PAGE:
Wrongly blamed for the spread of bovine tuberculosis … butchered on Britain’s roads … victims of the cruel practice of badger baiting … there’s no denying that times are hard for the British badger.
Bob, from Cornwall Badger Rescue has had a difficult winter out on the road rescuing badgers from all manner of bad situations. In the past we’ve brought you tales of happy badger cubs; rescued, weaned and released back into the wild…but the reality of life as an animal rescuer means you experience far more of the bad times than the good.
“I’ve seen all sorts this winter,” Bob explains, “I rescued two cubs last fortnight but they wouldn’t stop having fits and had to be put down. There’s another cub in the house and adult in the barn doing fine.” Bob’s daily battle is getting to the animals in time and hoping that they’re in a good enough condition for him to have a positive impact on them.
As if the threat of a cull wasn’t enough to concern animal lovers everywhere, Bob says he’s increasingly involved in assisting police with criminal cases involving badgers. There have been recent incidences of snares with fishing hooks being found in the countryside designed to capture live animals for badger baiting – in these events badgers often having their backs broken and are helpless as they are torn to pieces by dogs.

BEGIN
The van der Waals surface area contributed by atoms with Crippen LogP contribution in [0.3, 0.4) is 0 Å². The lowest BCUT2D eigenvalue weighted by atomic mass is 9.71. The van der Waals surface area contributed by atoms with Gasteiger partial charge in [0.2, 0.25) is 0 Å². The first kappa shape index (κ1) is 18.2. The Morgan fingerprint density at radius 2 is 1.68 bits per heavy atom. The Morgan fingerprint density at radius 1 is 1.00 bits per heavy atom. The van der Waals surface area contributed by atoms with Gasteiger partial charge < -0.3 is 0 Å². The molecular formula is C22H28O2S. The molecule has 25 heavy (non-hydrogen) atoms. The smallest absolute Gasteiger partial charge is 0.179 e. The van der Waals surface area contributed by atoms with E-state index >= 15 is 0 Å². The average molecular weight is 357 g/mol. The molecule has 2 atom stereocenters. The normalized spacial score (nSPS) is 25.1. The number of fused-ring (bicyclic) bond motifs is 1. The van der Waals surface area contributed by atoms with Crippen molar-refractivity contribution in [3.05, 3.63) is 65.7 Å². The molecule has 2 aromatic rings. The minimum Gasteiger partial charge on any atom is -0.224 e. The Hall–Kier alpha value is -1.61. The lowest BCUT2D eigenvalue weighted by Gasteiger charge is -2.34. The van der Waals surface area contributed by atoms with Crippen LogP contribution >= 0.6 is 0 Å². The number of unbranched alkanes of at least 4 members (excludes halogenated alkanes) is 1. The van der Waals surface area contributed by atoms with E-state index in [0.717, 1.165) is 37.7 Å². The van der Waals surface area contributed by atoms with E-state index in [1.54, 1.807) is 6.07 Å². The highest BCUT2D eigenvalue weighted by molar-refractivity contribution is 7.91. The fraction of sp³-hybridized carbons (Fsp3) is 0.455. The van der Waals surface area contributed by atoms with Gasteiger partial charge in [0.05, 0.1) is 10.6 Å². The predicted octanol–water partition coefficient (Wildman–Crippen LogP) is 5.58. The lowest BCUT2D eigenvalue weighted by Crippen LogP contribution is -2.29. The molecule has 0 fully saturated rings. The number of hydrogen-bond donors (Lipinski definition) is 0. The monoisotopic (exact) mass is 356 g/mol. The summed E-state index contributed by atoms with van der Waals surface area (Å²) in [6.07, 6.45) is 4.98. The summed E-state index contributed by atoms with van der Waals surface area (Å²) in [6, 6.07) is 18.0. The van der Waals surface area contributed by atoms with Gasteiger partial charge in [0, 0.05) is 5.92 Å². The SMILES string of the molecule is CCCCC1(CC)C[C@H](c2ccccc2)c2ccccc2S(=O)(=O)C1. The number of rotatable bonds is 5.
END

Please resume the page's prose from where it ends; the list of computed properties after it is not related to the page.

It’s not just criminals capturing badgers to torture them; Bob was recently called to a case where he found just the skin of the badger remaining… the rest had been taken away almost certainly for human consumption.
The other great danger for badgers is the construction industry. He routinely tangles with building contractors who have ploughed through badger setts causing disruption, death and injuries. When confronted, they simply claim they didn’t know badgers were living there.
Thankfully the police have been proactive in cracking down on crimes against badgers and seek the expert advice of people like Bob, while reminding the public to keep an eye out for setts and reporting violations. Bob has begun appearing on radio to comment on the plight of badgers in the West Country, highlighting the problems he faces.
The job of rescuing animals stretches far beyond the typical 9-5 day and can involve seeing some of the worst treatment of creatures imaginable. Network for Animals is proud to help fund Bob’s vital work in the countryside battling on the front line of badger rescue.